But to insist too heavily on that reading makes it a Hannah-centric episode, which it’s not, or at least not exclusively. This episode is about Jessa too, generally the least accessible character on the show, and we learn a lot about her here. In particular, we learn what kind of storyteller she is. Hannah asks what happened to the five-year-old daughter of the woman her father left. We learn later that this is something Jessa minds intensely and blames her father for, but all she says is: “No one speaks to her. I wonder if her name is still Lemon.”
Here’s how she narrates her breakup with Thomas John to her father (reconstructed to the best of my ability):
Brief, blunt, and surprising. We don’t know whether this is the version she wants her father to hear, or whether it’s what she really thinks or what she wishes had happened instead of what did. What we do know is that it fits oddly with the scene we actually witnessed. Did she imagine that their escalating exchange could exist within the confines built into the marriage? That it would survive? Is this telling us that the shocked expression on her face when Thomas John says “How much?” is real?
It just might. And that shocking possibility — that the scathing contempt she shows Thomas John after he’s tried to buy her off isn't manufactured, that she wanted the marriage to last — puts some serious spin on that scene between Jessa and her father on the swings. Jemima Kirke’s acting in that conversation was so good — the crack in her voice when she says “everything,” the plaintive repetition of “I’m the child,” and especially, the lament over “how much shit I’ve taken because you never taught me to do anything else.”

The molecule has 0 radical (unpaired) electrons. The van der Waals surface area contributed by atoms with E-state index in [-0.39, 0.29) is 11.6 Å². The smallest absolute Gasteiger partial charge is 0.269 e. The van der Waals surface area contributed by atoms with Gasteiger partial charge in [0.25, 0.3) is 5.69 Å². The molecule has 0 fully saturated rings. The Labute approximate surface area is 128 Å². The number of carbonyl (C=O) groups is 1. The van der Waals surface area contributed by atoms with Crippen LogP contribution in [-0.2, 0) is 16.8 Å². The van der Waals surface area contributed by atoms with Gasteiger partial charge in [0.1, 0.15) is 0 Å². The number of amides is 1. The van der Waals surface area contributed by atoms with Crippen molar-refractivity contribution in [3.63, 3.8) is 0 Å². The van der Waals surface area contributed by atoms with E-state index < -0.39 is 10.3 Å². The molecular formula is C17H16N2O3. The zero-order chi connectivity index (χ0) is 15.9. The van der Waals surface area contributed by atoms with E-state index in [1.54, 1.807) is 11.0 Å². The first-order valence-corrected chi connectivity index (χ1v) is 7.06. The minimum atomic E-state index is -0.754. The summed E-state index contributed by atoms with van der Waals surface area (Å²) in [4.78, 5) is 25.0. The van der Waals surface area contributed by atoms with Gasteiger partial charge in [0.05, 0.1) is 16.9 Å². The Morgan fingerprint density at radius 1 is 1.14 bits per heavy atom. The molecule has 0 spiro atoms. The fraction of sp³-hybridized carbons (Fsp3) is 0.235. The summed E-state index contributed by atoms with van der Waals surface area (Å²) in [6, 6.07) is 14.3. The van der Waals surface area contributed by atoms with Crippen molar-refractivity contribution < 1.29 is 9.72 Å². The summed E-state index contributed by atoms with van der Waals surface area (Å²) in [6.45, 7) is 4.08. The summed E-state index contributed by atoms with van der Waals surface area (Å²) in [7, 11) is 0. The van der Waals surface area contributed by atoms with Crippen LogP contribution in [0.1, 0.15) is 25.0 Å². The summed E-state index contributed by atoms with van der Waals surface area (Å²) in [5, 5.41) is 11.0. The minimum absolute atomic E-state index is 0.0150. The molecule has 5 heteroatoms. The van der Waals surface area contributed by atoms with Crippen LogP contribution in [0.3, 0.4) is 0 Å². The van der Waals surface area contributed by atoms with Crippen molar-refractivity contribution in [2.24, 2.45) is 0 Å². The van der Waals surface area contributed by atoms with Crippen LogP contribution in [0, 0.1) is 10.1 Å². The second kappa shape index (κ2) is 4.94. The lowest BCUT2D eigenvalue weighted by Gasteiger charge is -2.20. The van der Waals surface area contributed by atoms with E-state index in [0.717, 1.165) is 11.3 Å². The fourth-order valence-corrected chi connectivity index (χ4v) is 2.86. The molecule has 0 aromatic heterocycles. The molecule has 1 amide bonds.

I don’t have Jessa figured out — I was stunned when it turned out she unquestioningly accepts and approves of the family’s practice of killing and eating pet rabbits, not just because ew, but also because she sides with Petula, who she hates, against Hannah: “grow up,” she says. “It’s fucking food, and it’s fantastic.” This while Frank, in the background, mutters that he’s always hungry. It’s a hilarious scene in its dark, dark way, and the effect is magnified if we remember Jessa’s father saying, of the lawn, that Petula won’t let it die: “It’s a living thing, it grows, it lives. Fuck it. I know other things that are living and growing that don’t get treated as well as this fucking lawn.” That line is only funny in retrospect, when we find out Petula is a cold-blooded rabbit butcher. Remember the happy music playing when the car first drove up to the house? Remember when we first met Petula (the wonderful Rosanna Arquette) and she had that pretty bouquet of flowers in her hand and said, as any sane person would, “I’m sorry about your marriage”? Remember when things weren’t completely weird?